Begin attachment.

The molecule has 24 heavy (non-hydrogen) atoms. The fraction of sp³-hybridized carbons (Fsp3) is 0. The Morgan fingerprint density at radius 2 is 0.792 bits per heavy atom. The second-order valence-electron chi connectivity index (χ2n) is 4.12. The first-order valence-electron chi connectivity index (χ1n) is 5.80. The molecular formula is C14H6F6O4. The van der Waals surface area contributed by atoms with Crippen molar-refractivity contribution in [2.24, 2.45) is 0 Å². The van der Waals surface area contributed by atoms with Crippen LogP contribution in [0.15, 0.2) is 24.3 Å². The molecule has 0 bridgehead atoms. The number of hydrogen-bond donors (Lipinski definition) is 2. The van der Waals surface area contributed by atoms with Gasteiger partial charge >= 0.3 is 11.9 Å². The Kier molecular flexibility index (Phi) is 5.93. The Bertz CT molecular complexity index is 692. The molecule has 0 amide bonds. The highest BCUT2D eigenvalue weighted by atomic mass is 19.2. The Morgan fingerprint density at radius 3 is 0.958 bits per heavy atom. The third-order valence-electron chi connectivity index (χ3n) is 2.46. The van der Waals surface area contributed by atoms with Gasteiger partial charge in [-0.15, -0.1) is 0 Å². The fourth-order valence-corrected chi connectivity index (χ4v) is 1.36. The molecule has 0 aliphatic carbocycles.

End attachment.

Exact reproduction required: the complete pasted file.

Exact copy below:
The molecule has 24 heavy (non-hydrogen) atoms. The fraction of sp³-hybridized carbons (Fsp3) is 0. The Morgan fingerprint density at radius 2 is 0.792 bits per heavy atom. The second-order valence-electron chi connectivity index (χ2n) is 4.12. The first-order valence-electron chi connectivity index (χ1n) is 5.80. The molecular formula is C14H6F6O4. The van der Waals surface area contributed by atoms with Crippen molar-refractivity contribution in [2.24, 2.45) is 0 Å². The van der Waals surface area contributed by atoms with Crippen LogP contribution in [0.15, 0.2) is 24.3 Å². The molecule has 0 bridgehead atoms. The number of hydrogen-bond donors (Lipinski definition) is 2. The van der Waals surface area contributed by atoms with Gasteiger partial charge >= 0.3 is 11.9 Å². The Kier molecular flexibility index (Phi) is 5.93. The Bertz CT molecular complexity index is 692. The molecule has 0 amide bonds. The highest BCUT2D eigenvalue weighted by atomic mass is 19.2. The Morgan fingerprint density at radius 3 is 0.958 bits per heavy atom. The third-order valence-electron chi connectivity index (χ3n) is 2.46. The van der Waals surface area contributed by atoms with Gasteiger partial charge in [-0.15, -0.1) is 0 Å². The fourth-order valence-corrected chi connectivity index (χ4v) is 1.36. The molecule has 0 aliphatic carbocycles.